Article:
Booth et al. (1997) cooled their subjects byabout 0.5ºC using a 20-min cold-water bath. In a subsequent30-min maximal running test in hot humid conditions (32ºC, 62%humidity), maximal 30-min run distance increased by about 2%.
Development of the AIS IceJackets
Impressed by the potential benefits of pre-cooling on performance,scientists at the Australian Institute of Sport designed a coolingjacket for their athletes. The jacket was made from wet-suit material(Neoprene) and was designed to be packed with ice. In 1996 six womencyclists who were members of the Australian National road cyclingsquad agreed to use the prototype prior to a 25-km individual timetrial held in Queensland, Australia. Not surprisingly, the cyclistsfelt noticeably cooler and upper chest skin temperature was reducedimmediately following removal of the jacket. After the race thecyclists documented their impressions of the ice jacket by completinga questionnaire. Their suggestions were used to modify the jacket forthe next prototype.
In collaboration with the Commonwealth Scientific and IndustrialResearch Organization and the University of Sydney, the AIS nextrecruited nine recreational cyclists to complete maximal gradedexercise tests on a bicycle ergometer in a heat chamber at 32ºCand 60% humidity. The first trial was used to familiarize thesubjects to the testing procedure. Subjects then completed either acooling trial or a control trial in a cross-over fashion. For thecooling trial the modified cooling jacket was worn for the first 9min of the protocol (125-175 watts). Subjects cycled for an averageof 1.1 min longer during the cooling trial (332 vs 341 watts).Thermocouples attached to the mid-chest and the mid-back indicatedthat the skin temperature beneath the cooling jacket decreased from32-35ºC down to 10-16ºC by the end of the 9-min period.During the cooling trial perception of effort and perception ofthermal comfort was significantly improved. Despite these differencesin perceptions and skin temperature, the ice jacket did not affectrectal temperature, heart rate, or blood lactate (Smithet al., 1997).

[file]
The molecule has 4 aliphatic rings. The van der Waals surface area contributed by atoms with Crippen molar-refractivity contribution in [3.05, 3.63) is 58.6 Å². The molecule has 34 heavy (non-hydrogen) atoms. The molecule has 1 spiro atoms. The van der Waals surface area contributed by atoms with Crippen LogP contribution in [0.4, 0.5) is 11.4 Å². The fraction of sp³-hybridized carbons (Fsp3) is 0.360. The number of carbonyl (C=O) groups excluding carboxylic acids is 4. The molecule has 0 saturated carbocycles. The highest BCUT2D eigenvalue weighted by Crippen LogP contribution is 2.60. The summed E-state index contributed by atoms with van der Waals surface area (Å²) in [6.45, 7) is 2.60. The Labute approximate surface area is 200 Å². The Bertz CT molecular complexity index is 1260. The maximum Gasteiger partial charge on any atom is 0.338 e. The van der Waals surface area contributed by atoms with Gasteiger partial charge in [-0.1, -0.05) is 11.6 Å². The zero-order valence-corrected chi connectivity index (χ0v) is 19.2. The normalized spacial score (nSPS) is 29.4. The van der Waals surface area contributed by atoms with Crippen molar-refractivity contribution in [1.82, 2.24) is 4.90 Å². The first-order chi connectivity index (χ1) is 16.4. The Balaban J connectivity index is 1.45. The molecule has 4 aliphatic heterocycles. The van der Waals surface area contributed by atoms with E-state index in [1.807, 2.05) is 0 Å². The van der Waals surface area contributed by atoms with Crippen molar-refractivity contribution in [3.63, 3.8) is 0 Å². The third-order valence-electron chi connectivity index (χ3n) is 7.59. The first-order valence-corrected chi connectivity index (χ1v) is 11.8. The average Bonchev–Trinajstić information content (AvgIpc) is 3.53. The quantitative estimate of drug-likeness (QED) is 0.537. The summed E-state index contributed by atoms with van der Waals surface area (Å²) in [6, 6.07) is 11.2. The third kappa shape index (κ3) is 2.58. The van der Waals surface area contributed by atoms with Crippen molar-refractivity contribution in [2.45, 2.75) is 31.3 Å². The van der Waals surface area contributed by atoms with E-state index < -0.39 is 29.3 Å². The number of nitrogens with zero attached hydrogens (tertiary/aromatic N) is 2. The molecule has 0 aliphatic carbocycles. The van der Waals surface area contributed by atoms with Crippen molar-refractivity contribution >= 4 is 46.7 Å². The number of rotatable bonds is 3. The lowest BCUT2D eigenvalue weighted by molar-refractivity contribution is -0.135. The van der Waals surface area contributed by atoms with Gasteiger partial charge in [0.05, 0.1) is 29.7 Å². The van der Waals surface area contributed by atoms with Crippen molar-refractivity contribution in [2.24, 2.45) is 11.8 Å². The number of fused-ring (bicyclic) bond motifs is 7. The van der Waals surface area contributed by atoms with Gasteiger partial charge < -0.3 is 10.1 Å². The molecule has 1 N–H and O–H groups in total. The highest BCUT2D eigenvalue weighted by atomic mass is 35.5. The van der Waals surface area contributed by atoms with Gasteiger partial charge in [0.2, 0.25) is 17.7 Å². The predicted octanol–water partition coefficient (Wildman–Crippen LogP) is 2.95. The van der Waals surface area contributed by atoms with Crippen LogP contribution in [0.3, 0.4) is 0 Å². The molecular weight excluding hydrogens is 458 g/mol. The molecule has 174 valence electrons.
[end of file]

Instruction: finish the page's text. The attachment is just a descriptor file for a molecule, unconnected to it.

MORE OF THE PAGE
For the next study, four female and seven male rowers from theAustralian Defense Force Academy completed two maximal 2000-mlaboratory trials on a Concept IIb rowing ergometer in the AISenvironmental chamber (33ºC, 60% humidity). Prior to the 2000-mtrials, rowers consumed 350 ml of water and completed a 30-minwarm-up at 75% of the power output achieved during a maximal effortfamiliarization trial. Prior to the start of the maximal exercise, anextra 150 ml of water was consumed. For the pre-cooling trial, afinal version Neoprene cooling jacket developed by Neptune Wetsuitswas worn throughout the warm-up period and the rowers were informedthey were drinking water. For the placebo trial red food coloring wasadded to the water and rowers were told they were receiving glycerol,an agent that could aid in hydration and improve performance.Following pre-cooling, average rowing times decreased by 2.8 seconds,or 1.2%. In the cooling jacket trial there was less of an increase incore temperature and lower sweat rates during the warm-up. Followingthe warm-up period, rowers rated their thermal comfort significantlybetter in the pre-cooling trial, and this improved thermal comfortwas also apparent following the 2000-m rowing test. Similarly, theperceived exertion following the rowing test was significantly lower,despite an elevated post exercise blood lactate and a lower bloodpH.